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The IMD’s agromet services for farmers are proving to be extremely useful to fight the threat of increasingly frequent climate uncertainties, and helping farmers hold out against extreme temperatures that can cause large-scale crop loss.


Growing weather and climate uncertainties pose a major threat to India’s food security. The combination of long-term changes and the greater frequency of extreme weather events are likely to have an adverse impact on food production in the coming decades.

In this regard, India Meteorological Department (IMD), under the Ministry of Earth Sciences (MoES) has taken a major initiative through its Integrated Agro-Meteorological Advisory Service (IAAS) for the benefit of farmers. This agro-meteorological service, is an innovative step meant to contribute to weather information-based crop/livestock management strategies and operations dedicated to enhancing crop production by providing real time crop and location specific agromet services with a village level outreach.

Under IAAS, a mechanism was developed to integrate weather forecast, climatic and agro-meteorological information to prepare agro-advisories for enhancing farm productivity in India.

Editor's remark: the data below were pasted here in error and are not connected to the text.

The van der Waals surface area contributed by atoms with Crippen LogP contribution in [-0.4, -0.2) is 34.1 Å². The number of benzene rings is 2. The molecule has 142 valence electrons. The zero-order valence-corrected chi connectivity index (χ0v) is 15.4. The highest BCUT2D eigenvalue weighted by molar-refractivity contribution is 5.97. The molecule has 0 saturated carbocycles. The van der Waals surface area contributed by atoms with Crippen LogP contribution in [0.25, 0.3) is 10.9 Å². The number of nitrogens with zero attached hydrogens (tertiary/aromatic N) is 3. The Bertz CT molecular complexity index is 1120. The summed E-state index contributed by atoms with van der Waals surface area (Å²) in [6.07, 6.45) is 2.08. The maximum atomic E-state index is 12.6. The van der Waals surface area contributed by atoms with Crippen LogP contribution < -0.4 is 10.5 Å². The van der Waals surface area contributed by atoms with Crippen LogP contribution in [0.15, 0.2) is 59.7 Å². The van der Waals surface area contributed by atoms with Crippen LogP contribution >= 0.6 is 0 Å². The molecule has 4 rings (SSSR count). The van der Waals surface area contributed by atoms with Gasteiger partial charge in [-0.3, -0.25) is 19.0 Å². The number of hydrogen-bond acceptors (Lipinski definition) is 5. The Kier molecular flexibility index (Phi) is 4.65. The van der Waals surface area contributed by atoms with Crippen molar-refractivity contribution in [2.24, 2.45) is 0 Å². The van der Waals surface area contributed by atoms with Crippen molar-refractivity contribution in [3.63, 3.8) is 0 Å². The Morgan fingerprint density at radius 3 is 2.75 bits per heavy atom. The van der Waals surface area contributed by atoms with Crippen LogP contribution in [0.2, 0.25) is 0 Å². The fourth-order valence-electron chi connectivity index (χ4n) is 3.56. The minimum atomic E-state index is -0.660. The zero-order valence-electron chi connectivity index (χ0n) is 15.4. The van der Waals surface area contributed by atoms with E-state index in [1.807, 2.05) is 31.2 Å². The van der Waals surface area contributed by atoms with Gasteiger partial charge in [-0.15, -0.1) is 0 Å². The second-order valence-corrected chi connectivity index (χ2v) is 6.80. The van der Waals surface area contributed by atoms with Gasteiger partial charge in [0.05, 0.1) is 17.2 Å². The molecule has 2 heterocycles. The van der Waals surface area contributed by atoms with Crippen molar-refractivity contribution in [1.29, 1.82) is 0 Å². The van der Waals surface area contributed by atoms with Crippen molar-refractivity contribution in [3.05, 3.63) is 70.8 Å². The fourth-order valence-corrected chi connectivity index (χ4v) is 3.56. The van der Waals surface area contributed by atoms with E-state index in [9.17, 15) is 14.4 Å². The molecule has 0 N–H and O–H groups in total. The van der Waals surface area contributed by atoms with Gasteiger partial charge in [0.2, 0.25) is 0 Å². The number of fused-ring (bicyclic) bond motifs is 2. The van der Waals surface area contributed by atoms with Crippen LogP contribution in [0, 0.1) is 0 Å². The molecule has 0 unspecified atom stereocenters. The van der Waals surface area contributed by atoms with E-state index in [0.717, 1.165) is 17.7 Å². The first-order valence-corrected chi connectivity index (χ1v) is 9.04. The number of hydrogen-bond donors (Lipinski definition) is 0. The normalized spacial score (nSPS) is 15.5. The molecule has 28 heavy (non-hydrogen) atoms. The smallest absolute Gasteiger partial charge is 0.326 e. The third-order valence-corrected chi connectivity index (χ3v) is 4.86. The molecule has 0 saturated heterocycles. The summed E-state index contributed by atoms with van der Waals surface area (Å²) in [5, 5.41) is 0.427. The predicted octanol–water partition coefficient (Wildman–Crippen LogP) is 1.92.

Agro-advisory services translate weather and climatic information into farm advisories using existing scientific knowledge. Weather advisories involve weather sensitive farm operations such as sowing, transplantation of crops, fertiliser application in keeping with weather conditions, intensity of rain, pest and disease control, inter-cultural operations, quantum and lining of irrigation canals in keeping with the meteorological threshold and timely harvest of crops.

IAAS provides special inputs to the farmer as an advisory bulletin. It has made a tremendous difference to agricultural production by taking advantage of benevolent weather and minimising its adverse impacts. IAAS was launched in collaboration with different organisations/institutes/stakeholders on April 1, 2007 for weather-wise farm management.

IMD is operating the IAAS in close collaboration with the Indian Council of Agricultural Research (ICAR), the Indian Institutes of Technology (IITs) and other organisations. The weather information and related agromet advisories, prepared and disseminated at the district-level, helps farmers take day to day decisions such as, selection of crops and varieties for sowing, undertaking intercultural operation, application of irrigation and plant protection measures, undertaking mulching for conservation of soil moisture and harvesting of crops.

Information received on the possible weather and related agromet advisories help farmers minimise losses due to aberrant weather and save valuable inputs by postponement of operations. Agromet advisories issued to combat extreme weather events like cyclones also help farmers take immediate decisions on harvesting, draining out excess water and other rejuvenation measures.

District level agromet advisories are prepared by 130 agromet field units using medium-range weather forecasts (five days) for  eight weather parameters, including:

  • Maximum and minimum temperature,
  • Total cloud cover,
  • Surface relative humidity,
  • Surface wind, and,
  • Rainfall.